In honor of its anniversary, we reflect on the history and legacy of Tim Burton’s holiday horror treat, “The Nightmare Before Christmas”.
Growing up, it seemed I was alone in my appreciation for Halloween. Every year, I would look forward to watching It’s the Great Pumpkin, Charlie Brown, but I wondered why there weren’t more Halloween specials.
In 1993, The Nightmare Before Christmas came along. With it, Tim Burton gives us the perfect holiday special that really can be watched on both Halloween and Christmas.
Burton is unique in that he tells a tale whimsically using macabre imagery. Working alongside longtime collaborator Danny Elfman, Burton tapped director Henry Selick and helped assemble an extensive team of animators to bring us a contemporary fairy tale that encourages us to accept who we are inside.
The Nightmare Before Christmas takes place in an alternate reality where each holiday has a town whose citizens create the magic of that holiday in our reality.
We’re introduced to Jack Skellington (Chris Sarandon with Danny Elfman providing the singing voice), The Pumpkin King of Halloween Town. Halloween has just ended. While the residents of Halloweentown are satisfied and enthusiastic for next year, Jack isn’t in a celebratory mood. He’s tired of Halloween and wants something new. So, he decides to take a walk through the woods to think.
He stumbles on a crossroads with seven trees, each marked with a symbol of a specific holiday: Halloween, Christmas, Easter, Thanksgiving, Independence Day, Valentine’s Day, and St. Patrick’s Day.
Jack ends up in Christmas Town and is immediately dazzled by holiday lights, trees, and snow.
He decides that this year, instead of Halloween, the residents of Halloween Town will create the magic of Christmas.
Jack sends trick-or-treaters Lock, Shock, and Barrel (Paul Reubens, Danny Elfman, and Catherine O’Hara) to kidnap Santa Claus (Edward Ivory). They deliver Santa Claus to Jack’s nefarious rival, Oogie Boogie (Ken Page), a gambler who plays a game with Santa’s life at stake.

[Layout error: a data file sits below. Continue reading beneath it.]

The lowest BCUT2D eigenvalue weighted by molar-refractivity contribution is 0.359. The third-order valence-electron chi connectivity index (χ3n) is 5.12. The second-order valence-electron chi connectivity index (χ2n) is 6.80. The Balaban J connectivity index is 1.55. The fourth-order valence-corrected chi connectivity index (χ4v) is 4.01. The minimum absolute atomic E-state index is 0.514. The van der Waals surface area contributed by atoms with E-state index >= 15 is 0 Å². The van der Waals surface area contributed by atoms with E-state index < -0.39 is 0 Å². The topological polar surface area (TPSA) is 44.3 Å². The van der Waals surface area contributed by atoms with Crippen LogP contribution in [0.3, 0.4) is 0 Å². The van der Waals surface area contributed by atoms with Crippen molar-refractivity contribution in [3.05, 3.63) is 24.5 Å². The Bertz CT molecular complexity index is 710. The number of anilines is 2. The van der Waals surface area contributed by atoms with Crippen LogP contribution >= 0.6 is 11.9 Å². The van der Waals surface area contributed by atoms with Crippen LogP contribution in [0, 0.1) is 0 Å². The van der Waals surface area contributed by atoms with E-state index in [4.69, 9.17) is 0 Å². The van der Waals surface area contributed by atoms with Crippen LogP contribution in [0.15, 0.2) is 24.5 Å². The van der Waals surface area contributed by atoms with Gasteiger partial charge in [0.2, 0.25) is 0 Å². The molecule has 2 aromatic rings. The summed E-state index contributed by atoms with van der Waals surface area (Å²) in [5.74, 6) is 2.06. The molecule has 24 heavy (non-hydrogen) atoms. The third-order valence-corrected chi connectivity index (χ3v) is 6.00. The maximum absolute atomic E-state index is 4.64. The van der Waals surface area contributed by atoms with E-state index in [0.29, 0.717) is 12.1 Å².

In the meantime, the only resident of Halloween Town who isn’t enthusiastic about Jack’s plan is Sally (Catherine O’Hara), a ragdoll created by mad scientist Dr. Finkelstein (William Hickey), who is always looking for a way to get away from Finkelstein. After unsuccessfully trying to reason with Jack, she attempts to rescue Santa Claus from Oogie Boogie.
Jack’s plan fails miserably when the toys made by the residents of Halloween Town come to life and attack the children, almost leading to Jack’s undoing. In trying to take over Christmas, he almost ruins it. However, Santa is saved just in time to save Christmas.
Released in the United States on October 29, 1993, The Nightmare Before Christmas earned a total of $91.5 million combined from its initial release as well as 2006, 2007, 2008, 2009, and 2020 reissues. Considered a “sleeper hit,” upon its initial release, the movie earned $50 million.
Disney felt the film was too dark to put their name on the film, so they released it through Touchstone Pictures.
After first seeing The Nightmare Before Christmas, I came away with a clear message: embrace who you are, and don’t try to be someone you’re not.
In Halloween Town, being dark and creepy is the norm — the residents of Halloween Town excel in delivering delightful scares. So, naturally, when told they have to try to provide Christmas joy, they can only deliver it in their own way, with a macabre twist.
I thought it was the perfect Halloween tale with iconic actors such as Chris Sarandon as Jack and Catherine O’Hara as Sally. Each character is iconic in its own way, and many classic horror creatures were incorporated as residents of Halloween town: vampires, werewolves, and Frankenstein references with mad scientist Dr. Finkelstein and Sally. Of course, we can’t forget Oogie Boogie.
Danny Elfman wrote wonderful, iconic songs that will stick in the viewer’s head for years to come, some of which have been covered by many bands over the years.
Multiple sources inspired Burton, who originally conceived the story of Jack Skellington in a poem.
Burton said that since he didn’t experience seasonal changes growing up in Burbank, California. Thus, holiday decorations played an important role in marking the seasonal change. Seeing Halloween and Christmas decorations featured side by side in stores sparked the idea for Halloween Town trying to take over Christmas.